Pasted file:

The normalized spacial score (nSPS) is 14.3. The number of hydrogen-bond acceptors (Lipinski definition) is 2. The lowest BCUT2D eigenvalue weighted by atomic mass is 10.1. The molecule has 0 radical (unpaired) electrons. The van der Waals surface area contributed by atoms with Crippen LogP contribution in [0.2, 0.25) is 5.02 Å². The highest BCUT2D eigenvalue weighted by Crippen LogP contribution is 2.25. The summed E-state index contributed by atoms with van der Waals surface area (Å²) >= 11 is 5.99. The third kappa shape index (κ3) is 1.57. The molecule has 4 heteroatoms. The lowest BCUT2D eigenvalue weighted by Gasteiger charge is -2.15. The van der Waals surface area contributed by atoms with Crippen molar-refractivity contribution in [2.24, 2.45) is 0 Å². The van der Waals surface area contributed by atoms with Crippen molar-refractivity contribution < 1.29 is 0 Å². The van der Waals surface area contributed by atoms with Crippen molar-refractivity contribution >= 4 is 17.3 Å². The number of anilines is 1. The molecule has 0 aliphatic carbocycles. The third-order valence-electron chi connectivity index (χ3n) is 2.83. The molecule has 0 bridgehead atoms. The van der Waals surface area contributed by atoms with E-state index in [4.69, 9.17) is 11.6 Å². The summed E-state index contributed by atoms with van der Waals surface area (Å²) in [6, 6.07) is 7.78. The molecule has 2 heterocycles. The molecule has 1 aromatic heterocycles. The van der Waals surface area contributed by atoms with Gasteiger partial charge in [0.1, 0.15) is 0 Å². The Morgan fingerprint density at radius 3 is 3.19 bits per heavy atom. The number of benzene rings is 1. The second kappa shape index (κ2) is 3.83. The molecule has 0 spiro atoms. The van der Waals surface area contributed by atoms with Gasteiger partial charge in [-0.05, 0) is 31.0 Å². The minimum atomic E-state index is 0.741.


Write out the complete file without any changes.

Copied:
The normalized spacial score (nSPS) is 14.3. The number of hydrogen-bond acceptors (Lipinski definition) is 2. The lowest BCUT2D eigenvalue weighted by atomic mass is 10.1. The molecule has 0 radical (unpaired) electrons. The van der Waals surface area contributed by atoms with Crippen LogP contribution in [0.2, 0.25) is 5.02 Å². The highest BCUT2D eigenvalue weighted by Crippen LogP contribution is 2.25. The summed E-state index contributed by atoms with van der Waals surface area (Å²) >= 11 is 5.99. The third kappa shape index (κ3) is 1.57. The molecule has 4 heteroatoms. The lowest BCUT2D eigenvalue weighted by Gasteiger charge is -2.15. The van der Waals surface area contributed by atoms with Crippen molar-refractivity contribution in [2.24, 2.45) is 0 Å². The van der Waals surface area contributed by atoms with Crippen molar-refractivity contribution < 1.29 is 0 Å². The van der Waals surface area contributed by atoms with Crippen molar-refractivity contribution >= 4 is 17.3 Å². The number of anilines is 1. The molecule has 0 aliphatic carbocycles. The third-order valence-electron chi connectivity index (χ3n) is 2.83. The molecule has 0 bridgehead atoms. The van der Waals surface area contributed by atoms with E-state index in [4.69, 9.17) is 11.6 Å². The summed E-state index contributed by atoms with van der Waals surface area (Å²) in [6, 6.07) is 7.78. The molecule has 2 heterocycles. The molecule has 1 aromatic heterocycles. The van der Waals surface area contributed by atoms with Gasteiger partial charge in [0.1, 0.15) is 0 Å². The Morgan fingerprint density at radius 3 is 3.19 bits per heavy atom. The number of benzene rings is 1. The second kappa shape index (κ2) is 3.83. The molecule has 0 spiro atoms. The van der Waals surface area contributed by atoms with Gasteiger partial charge in [-0.05, 0) is 31.0 Å². The minimum atomic E-state index is 0.741.